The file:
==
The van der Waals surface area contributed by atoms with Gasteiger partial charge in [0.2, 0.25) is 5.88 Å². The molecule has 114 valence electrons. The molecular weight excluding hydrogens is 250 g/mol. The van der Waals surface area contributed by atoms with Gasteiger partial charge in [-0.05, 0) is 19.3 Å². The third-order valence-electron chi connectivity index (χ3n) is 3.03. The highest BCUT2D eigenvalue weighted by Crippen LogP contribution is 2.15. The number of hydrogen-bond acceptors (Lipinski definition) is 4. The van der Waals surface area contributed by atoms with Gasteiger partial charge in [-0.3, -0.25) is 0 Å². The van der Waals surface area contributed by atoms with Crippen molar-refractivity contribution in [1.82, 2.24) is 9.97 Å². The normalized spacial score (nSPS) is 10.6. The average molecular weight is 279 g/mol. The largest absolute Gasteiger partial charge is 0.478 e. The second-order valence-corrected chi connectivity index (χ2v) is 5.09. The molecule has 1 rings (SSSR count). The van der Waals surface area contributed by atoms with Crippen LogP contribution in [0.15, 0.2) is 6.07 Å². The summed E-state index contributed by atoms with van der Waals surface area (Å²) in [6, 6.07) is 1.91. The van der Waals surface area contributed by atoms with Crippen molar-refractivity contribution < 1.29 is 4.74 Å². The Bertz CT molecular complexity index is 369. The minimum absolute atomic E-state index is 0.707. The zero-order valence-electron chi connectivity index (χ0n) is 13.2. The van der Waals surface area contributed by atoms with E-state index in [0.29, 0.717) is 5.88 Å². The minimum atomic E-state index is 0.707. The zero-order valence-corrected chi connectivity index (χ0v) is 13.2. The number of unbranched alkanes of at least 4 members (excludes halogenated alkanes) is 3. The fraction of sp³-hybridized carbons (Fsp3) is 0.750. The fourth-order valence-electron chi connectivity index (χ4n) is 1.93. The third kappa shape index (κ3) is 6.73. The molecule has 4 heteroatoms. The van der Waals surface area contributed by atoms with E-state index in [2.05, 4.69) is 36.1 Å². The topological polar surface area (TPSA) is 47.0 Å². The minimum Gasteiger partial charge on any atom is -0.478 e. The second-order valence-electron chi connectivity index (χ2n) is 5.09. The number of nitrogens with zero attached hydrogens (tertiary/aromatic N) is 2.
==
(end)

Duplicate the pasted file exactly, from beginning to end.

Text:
The van der Waals surface area contributed by atoms with Gasteiger partial charge in [0.2, 0.25) is 5.88 Å². The molecule has 114 valence electrons. The molecular weight excluding hydrogens is 250 g/mol. The van der Waals surface area contributed by atoms with Gasteiger partial charge in [-0.05, 0) is 19.3 Å². The third-order valence-electron chi connectivity index (χ3n) is 3.03. The highest BCUT2D eigenvalue weighted by Crippen LogP contribution is 2.15. The number of hydrogen-bond acceptors (Lipinski definition) is 4. The van der Waals surface area contributed by atoms with Gasteiger partial charge in [-0.3, -0.25) is 0 Å². The van der Waals surface area contributed by atoms with Crippen molar-refractivity contribution in [1.82, 2.24) is 9.97 Å². The normalized spacial score (nSPS) is 10.6. The average molecular weight is 279 g/mol. The largest absolute Gasteiger partial charge is 0.478 e. The second-order valence-corrected chi connectivity index (χ2v) is 5.09. The molecule has 1 rings (SSSR count). The van der Waals surface area contributed by atoms with Crippen LogP contribution in [0.15, 0.2) is 6.07 Å². The summed E-state index contributed by atoms with van der Waals surface area (Å²) in [6, 6.07) is 1.91. The van der Waals surface area contributed by atoms with Crippen molar-refractivity contribution < 1.29 is 4.74 Å². The Bertz CT molecular complexity index is 369. The minimum absolute atomic E-state index is 0.707. The zero-order valence-electron chi connectivity index (χ0n) is 13.2. The van der Waals surface area contributed by atoms with E-state index in [0.29, 0.717) is 5.88 Å². The minimum atomic E-state index is 0.707. The zero-order valence-corrected chi connectivity index (χ0v) is 13.2. The number of unbranched alkanes of at least 4 members (excludes halogenated alkanes) is 3. The fraction of sp³-hybridized carbons (Fsp3) is 0.750. The fourth-order valence-electron chi connectivity index (χ4n) is 1.93. The third kappa shape index (κ3) is 6.73. The molecule has 4 heteroatoms. The van der Waals surface area contributed by atoms with E-state index in [2.05, 4.69) is 36.1 Å². The topological polar surface area (TPSA) is 47.0 Å². The minimum Gasteiger partial charge on any atom is -0.478 e. The second-order valence-electron chi connectivity index (χ2n) is 5.09. The number of nitrogens with zero attached hydrogens (tertiary/aromatic N) is 2.